Random Acts of Kindness

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Petit Taxi—driver is allowed to carry 3 passengers

The first week we were in Fes this trip Denise passed along a little kindness, and in return, we received some affirmation. The second week we found ourselves to be recipients of an act of kindness, and this week we experienced an even larger dose, convincing us that kindness given often begets kindness received.

The kindness Denise extended pales somewhat in comparison to our gift, but it was indicative of Denise’s normal modus operandi, and deserving of description. We were in a taxi in route to the central part of town, when the other passenger in the taxi arrived at his destination and the driver stopped to let him out. A discussion ensued as the passenger had only a large bill and the driver said he had no change.

Such a situation is quite common here. Regardless of the type of commercial transaction that takes place the provider of the service never has any change, or at least never has any they want to give up. Taxi drivers, fruit vendors, shop owners, drugstore clerks, restaurant cashiers, it doesn’t matter. Apparently it is much easier for the buyer, rather than the seller, to have the appropriate amount of money.

Overhearing the discussion between the passenger and the driver, Denise asked, in Arabic, if he needed some change. The passenger had heard us talking to each other, in English of course, and he immediately turned and asked, “Are you English”? She replied that we were Americans and his response was, “You are very nice people.” Not a comment we hear every day.

A conversation ensued for a couple of minutes, him relating that he had lived in Great Britain for about three years, and Denise gave the short version of our history in Fes. She did have adequate change so that their transaction could be completed, and we did not have to wait while a search was made in the stores located nearby for someone willing to give up some of their available “serf.” Denise’s willingness to offer assistance resulted in a stranger coming to a conclusion with which we agree; for the most part, in our better moments, we are “nice” people.

Wednesday of last week we decided to take our lunch at a little more upscale restaurant than we normally visit at lunch. We had been there only once in the past, about three years ago.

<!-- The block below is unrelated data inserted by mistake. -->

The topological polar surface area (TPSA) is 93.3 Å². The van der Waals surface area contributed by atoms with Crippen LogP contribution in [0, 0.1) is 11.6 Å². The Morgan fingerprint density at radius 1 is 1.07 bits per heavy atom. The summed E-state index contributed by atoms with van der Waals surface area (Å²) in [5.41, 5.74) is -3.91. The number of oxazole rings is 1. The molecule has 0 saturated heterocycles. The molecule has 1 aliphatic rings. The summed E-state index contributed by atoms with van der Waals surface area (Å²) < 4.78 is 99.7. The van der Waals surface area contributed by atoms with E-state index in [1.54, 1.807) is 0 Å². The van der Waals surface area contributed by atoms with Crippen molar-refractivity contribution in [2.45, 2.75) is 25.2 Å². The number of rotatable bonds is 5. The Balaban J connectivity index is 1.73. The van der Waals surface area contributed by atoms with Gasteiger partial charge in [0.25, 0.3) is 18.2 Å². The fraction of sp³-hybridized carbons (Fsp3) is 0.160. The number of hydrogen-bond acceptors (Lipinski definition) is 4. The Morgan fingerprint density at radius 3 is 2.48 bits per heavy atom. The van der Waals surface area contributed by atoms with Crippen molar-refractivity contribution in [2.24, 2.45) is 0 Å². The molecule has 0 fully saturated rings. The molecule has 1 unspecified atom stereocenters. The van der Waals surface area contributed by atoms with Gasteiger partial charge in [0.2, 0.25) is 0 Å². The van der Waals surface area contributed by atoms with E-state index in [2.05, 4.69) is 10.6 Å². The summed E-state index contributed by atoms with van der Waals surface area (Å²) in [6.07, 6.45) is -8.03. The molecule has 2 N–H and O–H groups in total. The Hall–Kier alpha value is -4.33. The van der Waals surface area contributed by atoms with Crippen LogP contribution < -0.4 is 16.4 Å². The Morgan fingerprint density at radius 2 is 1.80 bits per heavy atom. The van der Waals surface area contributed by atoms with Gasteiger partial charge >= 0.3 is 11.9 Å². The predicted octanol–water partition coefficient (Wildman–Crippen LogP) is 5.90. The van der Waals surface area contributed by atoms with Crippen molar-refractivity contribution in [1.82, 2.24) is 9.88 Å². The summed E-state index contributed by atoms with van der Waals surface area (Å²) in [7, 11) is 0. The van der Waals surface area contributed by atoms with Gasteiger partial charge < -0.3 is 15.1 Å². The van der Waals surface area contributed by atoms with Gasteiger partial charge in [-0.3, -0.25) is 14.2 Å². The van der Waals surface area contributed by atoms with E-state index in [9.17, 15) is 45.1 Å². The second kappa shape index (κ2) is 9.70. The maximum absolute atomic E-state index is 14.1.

We were quite surprised as we made our way inside to hear quite plainly, “Dr. Kelley, Denise.” Turning in that direction we saw one of my former students, a native of Fes, who participated in our International House program at JSU from 2001 – 2003 and by 2007 had earned both his Bachelor’s and Master’s degrees in Computer Science. He now lives and works in Atlanta and works for Ericsson Corporation, a Swedish company. His name is Mohamed, but we always called him “Simo”, a diminutive form of Sidi Mohamed, or Mister Mohamed.

We were delighted to see him, but also to meet his wife, Asmaa, a native of Casablanca that Simo met in Atlanta. They have been married about three years and have a nineteen month old daughter, Lilya. We visited for a couple of hours while Denise and I had our lunch and Asmaa “worked” some for the software company where she is employed, using her laptop and the wi-fi provided at the restaurant.

In 2006, Simo happened to be in Fes during spring vacation when we traveled with a group to Morocco and he sort of served as our travel guide. We enjoyed catching up on the news with them while we ate, getting acquainted with Asmaa and Lillia, and planning when one or the other of us would make the trip between Birmingham and Atlanta in order to continue and maintain our friendship. When we had to leave, Simo insisted that he be allowed to pay for our meal and then took us back to our apartment in his rental car. We appreciated these two kindnesses extended to us as a result of the random meeting that occurred.

That event did not mark the completion of the kind hospitality we felt from the Lahlou family. Simo’s mother relayed an invitation to us later in the week that it was imperative that we visit in her home. Those who traveled with us in ’06 might remember the special meal we enjoyed in Aicha’s home. Three days ago we again sensed a special effort made in our behalf, almost of being undeserving of such kindness. We had a remarkable meal, as the pictures attest, complete with mint tea and pastries. Needless to say, we departed with profound gratitude for being accepted in their home with such lavish affection.

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I suppose that Denise’s kindness did not insure that we would have a greater kindness extended to us. The goes around, comes around theory. I did refer to these as random acts. However, our cross-cultural experience here in Fes argues that kindness is a value that is invaluable in helping to create and maintain meaningful relationships. And, quite often the result is as we experienced, beneficial as well.

Fred

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